AD is a complex disease with plaques and tau tangles–both abnormal clusters of protein fragments, which many experts believe play a critical role in the clinical symptoms of AD by blocking communication among nerve cells and disrupting processes that cells require. While these are clinical findings associated with AD, there are other factors at work. This is evidenced by a recent paper that demonstrated centenarians with little or no cognitive decline were found to have high levels of plaque and tau at death, while another paper suggested that more than one-third of people studied with mild to moderate AD had minimal levels of plaque accumulation in the cerebral cortex.

Improving Accuracy in Early AD Diagnosis

Unfortunately, most patients with AD are diagnosed in the late stages of the disease, with very few being diagnosed in the preclinical stages when treatment can be the most effective.

Rather than focusing on clinical findings associated with AD, there is a new approach that assesses neural and synaptic loss to diagnose AD in people diagnosed with dementia.  DISCERN™, the first autopsy-validated, highly accurate, minimally invasive test for the definitive diagnosis of AD versus other forms of non-AD dementias and those with AD and other degenerative pathologies, gives patients and families the answers they need, enables providers to make a conclusive diagnosis, and allows payers to establish protocols and prior authorizations for prescribing and reimbursing treatment. It also helps pharmaceutical companies identify appropriate clinical trial participants.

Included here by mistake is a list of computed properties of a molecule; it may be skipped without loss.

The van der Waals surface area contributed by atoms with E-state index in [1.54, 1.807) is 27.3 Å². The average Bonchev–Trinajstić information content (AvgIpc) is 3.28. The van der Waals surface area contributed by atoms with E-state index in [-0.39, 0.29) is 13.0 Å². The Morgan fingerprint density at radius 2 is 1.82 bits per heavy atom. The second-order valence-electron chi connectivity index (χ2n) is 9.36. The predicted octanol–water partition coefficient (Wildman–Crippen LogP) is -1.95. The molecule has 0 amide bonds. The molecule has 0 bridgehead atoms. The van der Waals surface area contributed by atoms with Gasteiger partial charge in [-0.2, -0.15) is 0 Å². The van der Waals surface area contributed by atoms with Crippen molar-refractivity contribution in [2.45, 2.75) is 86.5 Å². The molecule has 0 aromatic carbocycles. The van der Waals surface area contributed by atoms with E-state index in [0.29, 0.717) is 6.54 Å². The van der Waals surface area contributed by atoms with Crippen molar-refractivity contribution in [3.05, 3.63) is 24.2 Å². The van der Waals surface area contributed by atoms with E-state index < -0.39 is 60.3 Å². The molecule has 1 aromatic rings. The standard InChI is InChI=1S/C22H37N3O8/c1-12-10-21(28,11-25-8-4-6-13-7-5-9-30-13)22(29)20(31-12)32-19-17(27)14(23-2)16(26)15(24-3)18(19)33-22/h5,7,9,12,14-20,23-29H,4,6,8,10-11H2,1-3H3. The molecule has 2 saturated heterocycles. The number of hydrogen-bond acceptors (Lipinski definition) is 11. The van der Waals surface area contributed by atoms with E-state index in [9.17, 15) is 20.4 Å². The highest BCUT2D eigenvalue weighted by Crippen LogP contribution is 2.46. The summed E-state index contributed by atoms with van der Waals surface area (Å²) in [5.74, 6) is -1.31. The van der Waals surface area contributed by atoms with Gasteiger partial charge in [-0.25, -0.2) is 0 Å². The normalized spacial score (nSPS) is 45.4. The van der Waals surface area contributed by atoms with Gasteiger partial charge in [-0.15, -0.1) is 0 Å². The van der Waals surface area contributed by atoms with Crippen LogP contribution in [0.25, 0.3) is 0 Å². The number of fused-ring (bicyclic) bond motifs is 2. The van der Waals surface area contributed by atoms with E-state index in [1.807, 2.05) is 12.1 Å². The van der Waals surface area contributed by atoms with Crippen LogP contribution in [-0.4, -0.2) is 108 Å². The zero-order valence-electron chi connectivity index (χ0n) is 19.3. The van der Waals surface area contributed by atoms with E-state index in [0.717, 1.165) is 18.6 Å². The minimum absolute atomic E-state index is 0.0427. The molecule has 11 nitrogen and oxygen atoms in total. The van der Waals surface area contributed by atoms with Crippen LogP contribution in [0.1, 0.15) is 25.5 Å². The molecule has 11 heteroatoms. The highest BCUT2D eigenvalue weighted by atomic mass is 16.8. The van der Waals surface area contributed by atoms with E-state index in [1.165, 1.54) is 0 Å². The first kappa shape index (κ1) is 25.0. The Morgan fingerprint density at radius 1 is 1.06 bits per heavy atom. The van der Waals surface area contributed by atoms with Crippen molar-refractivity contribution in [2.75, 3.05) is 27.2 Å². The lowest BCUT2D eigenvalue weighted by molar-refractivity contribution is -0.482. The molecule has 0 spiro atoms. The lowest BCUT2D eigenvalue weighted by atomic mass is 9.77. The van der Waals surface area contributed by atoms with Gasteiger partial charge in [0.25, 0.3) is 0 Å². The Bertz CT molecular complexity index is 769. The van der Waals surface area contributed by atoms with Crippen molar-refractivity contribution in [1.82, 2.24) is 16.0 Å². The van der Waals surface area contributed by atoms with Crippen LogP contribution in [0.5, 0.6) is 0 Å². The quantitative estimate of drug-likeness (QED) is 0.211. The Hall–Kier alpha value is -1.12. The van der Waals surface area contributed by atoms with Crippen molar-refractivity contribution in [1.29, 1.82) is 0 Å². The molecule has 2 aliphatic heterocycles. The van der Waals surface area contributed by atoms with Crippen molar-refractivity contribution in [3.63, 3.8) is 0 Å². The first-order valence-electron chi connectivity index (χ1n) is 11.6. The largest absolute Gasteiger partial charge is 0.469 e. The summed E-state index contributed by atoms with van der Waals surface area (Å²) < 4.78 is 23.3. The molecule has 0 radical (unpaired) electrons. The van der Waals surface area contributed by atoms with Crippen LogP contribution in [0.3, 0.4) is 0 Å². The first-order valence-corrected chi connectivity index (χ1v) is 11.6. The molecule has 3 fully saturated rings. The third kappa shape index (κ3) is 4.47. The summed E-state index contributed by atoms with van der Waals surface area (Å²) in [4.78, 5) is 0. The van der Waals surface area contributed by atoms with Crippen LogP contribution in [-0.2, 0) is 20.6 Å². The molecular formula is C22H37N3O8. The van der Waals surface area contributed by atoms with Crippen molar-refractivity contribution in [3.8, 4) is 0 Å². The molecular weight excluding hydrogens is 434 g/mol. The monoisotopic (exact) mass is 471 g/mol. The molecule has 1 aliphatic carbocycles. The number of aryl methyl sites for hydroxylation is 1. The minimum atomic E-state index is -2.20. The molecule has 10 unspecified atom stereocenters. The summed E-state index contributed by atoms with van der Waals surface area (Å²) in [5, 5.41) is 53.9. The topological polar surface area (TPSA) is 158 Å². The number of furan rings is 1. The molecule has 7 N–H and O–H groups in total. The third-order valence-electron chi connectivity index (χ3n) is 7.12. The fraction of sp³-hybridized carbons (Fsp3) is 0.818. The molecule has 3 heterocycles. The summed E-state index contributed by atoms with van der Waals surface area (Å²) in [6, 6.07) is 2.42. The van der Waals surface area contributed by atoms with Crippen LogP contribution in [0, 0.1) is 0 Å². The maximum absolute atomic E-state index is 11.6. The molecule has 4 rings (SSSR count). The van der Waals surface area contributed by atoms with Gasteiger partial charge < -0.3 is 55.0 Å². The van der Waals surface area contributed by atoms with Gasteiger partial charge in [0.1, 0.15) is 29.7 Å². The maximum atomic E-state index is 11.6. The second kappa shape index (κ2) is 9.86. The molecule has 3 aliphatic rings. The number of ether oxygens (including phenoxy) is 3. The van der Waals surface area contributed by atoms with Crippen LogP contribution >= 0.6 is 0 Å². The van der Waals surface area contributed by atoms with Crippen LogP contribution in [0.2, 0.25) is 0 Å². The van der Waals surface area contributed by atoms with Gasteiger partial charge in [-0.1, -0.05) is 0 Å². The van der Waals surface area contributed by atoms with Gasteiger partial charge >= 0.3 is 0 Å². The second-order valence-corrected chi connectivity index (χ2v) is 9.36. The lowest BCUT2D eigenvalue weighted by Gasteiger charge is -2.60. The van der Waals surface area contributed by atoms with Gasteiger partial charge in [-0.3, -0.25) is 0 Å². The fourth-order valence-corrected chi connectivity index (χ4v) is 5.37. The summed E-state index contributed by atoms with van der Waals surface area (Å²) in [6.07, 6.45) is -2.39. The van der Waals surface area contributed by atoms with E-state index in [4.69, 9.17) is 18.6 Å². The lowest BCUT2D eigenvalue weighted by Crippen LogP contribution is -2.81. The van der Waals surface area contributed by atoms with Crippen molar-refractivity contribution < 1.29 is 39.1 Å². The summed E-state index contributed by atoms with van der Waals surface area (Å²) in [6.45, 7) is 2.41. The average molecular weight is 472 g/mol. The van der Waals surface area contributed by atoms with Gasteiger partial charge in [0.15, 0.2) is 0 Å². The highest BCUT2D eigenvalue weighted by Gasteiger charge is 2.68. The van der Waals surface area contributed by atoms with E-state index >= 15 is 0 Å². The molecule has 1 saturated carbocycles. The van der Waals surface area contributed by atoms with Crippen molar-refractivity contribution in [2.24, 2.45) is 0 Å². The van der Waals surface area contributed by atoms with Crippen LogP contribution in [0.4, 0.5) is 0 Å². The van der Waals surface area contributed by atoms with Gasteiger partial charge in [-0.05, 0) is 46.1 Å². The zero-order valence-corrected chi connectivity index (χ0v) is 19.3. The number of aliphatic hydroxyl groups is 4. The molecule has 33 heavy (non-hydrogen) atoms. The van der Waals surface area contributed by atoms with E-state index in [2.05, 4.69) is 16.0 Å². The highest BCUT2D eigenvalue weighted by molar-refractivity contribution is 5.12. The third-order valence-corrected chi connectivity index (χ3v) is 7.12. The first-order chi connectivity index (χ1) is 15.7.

DISCERN™ can be utilized as a tool to manage appropriate patient access to therapies approved in the future, in addition to the clinical and economic benefits of improved early, accurate diagnosis.

Posted by
Michael Tunkelrott
Author Bio
Michael Tunkelrott is Vice President of Marketing, SYNAPS Dx, a privately held company focused on the research, development and commercialization of diagnostics for neurological disorders and conditions, including Alzheimer’s Disease.